BRUNSWICK — Cobb County police and prosecutors have said for more than two years that Justin Ross Harris deliberately left his 22-month-old son in a hot car to die. On Monday, they’ll have to start proving that to a jury as Harris’s murder trial commences in Brunswick.
Aside from Harris’s guilt or innocence, here are the biggest questions as we go into what is likely to be a six- or eight-week trial.
1. Should Harris testify in his own behalf?
Veteran trial lawyers offer differing perspectives. Prosecutors say they’re generally more than happy to see the defendant take the stand.
Gwinnett District Attorney Danny Porter: “You don’t see many help themselves. I’ve seen a lot more guys send themselves to prison than keep themselves out of it. … I’ve had cases where I knew I would be able to demonstrate a characteristic of the defendant — one was a child abuse case — and I knew if I could get under the guy’s skin and make him lose his temper, it would demonstrate how he lost his temper with the child.”
Marietta defense attorney Ashleigh Merchant: “I would not put him on the stand. Early in my practice, I used to think that I should always put defendants on the stand. Then I got to the point where I had a couple of cases where (I faced) a good prosecutor. They’re going to be able to twist and turn what the defendant says. And in this case, Chuck Boring, one of the prosecutors, is an excellent cross-examiner. That would worry me.”
2. Who will be on the jury?
Forty-five Glynn County residents were qualified to serve on the Harris jury. The first order of business Monday morning will be for the lawyers to use their “peremptory” strikes to whittle that panel down to the final 12, plus four alternates. With peremptory strikes, the lawyers may excuse anyone for any reason, other than race or gender.
The lawyers have had a week off — plenty of time to consider who they want on the jury and who they want off, so this process is expected to proceed fairly quickly.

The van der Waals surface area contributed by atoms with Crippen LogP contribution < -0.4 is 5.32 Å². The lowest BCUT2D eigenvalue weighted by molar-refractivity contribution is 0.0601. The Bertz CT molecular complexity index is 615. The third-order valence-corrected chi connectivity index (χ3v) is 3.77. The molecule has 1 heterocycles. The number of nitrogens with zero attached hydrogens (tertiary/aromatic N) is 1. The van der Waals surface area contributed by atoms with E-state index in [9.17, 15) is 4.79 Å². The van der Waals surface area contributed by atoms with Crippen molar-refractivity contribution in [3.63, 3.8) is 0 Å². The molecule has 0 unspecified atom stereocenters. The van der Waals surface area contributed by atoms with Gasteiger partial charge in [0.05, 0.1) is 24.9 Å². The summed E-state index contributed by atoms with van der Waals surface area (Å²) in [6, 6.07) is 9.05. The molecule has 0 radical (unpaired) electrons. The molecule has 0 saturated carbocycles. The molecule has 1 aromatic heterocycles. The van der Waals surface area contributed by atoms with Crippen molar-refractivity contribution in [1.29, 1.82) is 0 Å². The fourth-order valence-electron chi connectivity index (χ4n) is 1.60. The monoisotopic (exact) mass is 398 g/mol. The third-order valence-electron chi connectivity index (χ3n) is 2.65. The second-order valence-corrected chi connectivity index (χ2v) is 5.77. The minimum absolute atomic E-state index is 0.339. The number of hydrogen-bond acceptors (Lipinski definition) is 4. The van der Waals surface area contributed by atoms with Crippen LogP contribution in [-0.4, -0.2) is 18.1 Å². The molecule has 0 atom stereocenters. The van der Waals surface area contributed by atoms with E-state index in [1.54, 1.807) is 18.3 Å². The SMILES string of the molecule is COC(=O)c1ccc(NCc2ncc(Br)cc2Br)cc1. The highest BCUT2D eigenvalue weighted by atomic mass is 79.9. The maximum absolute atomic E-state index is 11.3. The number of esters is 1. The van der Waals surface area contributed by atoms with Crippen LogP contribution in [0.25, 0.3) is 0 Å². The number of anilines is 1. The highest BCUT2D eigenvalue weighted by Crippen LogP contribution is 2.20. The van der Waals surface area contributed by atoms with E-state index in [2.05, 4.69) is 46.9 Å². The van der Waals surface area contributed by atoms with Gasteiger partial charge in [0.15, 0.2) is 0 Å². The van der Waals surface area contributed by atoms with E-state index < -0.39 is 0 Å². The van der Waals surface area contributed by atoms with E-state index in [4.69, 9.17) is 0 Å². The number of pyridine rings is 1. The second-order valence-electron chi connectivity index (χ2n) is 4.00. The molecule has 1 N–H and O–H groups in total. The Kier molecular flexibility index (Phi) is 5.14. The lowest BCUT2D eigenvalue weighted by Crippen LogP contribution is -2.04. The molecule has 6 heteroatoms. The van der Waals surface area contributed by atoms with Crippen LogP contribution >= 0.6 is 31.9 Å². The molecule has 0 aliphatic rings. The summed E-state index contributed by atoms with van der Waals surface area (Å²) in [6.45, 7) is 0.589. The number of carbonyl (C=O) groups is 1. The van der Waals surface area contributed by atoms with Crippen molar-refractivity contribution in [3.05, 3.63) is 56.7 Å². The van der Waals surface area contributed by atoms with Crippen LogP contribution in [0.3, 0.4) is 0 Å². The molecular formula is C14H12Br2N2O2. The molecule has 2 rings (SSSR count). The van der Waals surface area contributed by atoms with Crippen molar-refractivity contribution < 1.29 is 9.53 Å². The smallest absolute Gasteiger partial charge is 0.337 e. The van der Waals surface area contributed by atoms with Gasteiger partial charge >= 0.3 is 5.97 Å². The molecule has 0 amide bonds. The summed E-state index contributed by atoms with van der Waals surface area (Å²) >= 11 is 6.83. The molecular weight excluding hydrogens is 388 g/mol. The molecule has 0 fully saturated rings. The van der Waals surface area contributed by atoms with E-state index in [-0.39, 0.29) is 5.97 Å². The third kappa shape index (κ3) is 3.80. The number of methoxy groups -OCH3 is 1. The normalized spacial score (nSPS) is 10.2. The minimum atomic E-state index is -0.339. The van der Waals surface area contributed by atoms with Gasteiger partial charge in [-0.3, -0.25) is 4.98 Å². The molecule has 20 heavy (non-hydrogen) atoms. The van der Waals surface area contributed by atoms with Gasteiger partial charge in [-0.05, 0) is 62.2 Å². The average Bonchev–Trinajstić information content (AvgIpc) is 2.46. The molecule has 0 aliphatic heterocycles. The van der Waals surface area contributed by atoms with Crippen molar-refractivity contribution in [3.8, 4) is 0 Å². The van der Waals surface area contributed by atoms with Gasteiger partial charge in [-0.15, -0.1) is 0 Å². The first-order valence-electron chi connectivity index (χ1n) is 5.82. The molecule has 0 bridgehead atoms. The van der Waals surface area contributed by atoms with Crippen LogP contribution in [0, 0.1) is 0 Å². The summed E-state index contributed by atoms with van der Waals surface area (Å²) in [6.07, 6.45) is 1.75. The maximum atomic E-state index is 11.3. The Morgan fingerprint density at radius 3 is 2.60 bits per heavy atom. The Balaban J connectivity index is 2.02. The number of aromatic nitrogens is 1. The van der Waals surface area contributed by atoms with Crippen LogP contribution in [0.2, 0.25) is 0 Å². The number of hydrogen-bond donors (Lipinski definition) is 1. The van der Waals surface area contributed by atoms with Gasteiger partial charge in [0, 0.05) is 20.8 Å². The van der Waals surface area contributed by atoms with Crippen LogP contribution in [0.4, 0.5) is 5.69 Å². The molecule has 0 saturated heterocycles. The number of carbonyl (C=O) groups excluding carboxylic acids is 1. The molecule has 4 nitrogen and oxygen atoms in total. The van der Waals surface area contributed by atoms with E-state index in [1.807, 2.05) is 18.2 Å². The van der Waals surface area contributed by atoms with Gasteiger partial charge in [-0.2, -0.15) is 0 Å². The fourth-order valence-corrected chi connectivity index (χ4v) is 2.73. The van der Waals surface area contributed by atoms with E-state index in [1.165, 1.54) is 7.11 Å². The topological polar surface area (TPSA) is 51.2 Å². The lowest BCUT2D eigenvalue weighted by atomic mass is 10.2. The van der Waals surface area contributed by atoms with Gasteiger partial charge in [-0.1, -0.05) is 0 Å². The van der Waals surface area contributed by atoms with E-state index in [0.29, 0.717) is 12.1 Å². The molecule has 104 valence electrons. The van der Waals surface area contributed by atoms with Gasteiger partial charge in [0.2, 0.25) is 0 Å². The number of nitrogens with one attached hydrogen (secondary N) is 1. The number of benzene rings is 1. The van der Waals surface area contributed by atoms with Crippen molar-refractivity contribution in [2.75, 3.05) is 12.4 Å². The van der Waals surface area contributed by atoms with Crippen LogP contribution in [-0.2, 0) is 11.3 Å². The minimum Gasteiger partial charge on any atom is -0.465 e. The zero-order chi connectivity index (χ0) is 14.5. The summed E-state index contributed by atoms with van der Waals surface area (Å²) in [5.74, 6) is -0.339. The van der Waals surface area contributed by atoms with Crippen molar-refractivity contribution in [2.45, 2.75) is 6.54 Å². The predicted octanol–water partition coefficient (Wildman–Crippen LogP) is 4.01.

Many trial lawyers believe that jury selection is the most important phase of a trial because many jurors have already made up their minds before testimony begins. In Glynn County, the jury pool was not so overtly hostile to Harris as the jury pool in Cobb County was. (Which is why the trial venue was changed from Marietta to Brunswick.) But Glynn, like Cobb, is a conservative community.
3. How important are the opening statements?
Once the 12 are seated, the attorneys will offer their opening statements. These are supposed to be statements of fact, not arguments, so don’t call them “opening arguments.”
As with jury selection, many trial lawyers say their opening statements are critical. With their openings, the attorneys get to lay out their case for the jury without challenge or interruption. If the juror hasn’t made up his or her mind before the opening, it’s likely that he will afterward — and before any testimony is given or evidence tendered.
4. If Harris doesn’t testify for himself, who will?
His ex-wife is expected to be a star witness for the defense. Leanna Taylor divorced the defendant earlier this year, but she has said she never believed Harris would hurt their little boy on purpose. Also on tap: Harris’ brother, longtime Alabama police officer Michael Baygents, and Dr. David Diamond, a psychologist and memory expert who has studied “Forgotten Baby Syndrome” for more than 10 years.
Harris is the subject of the second season of the AJC’s podcast series “Breakdown,” which will follow the trial’s developments.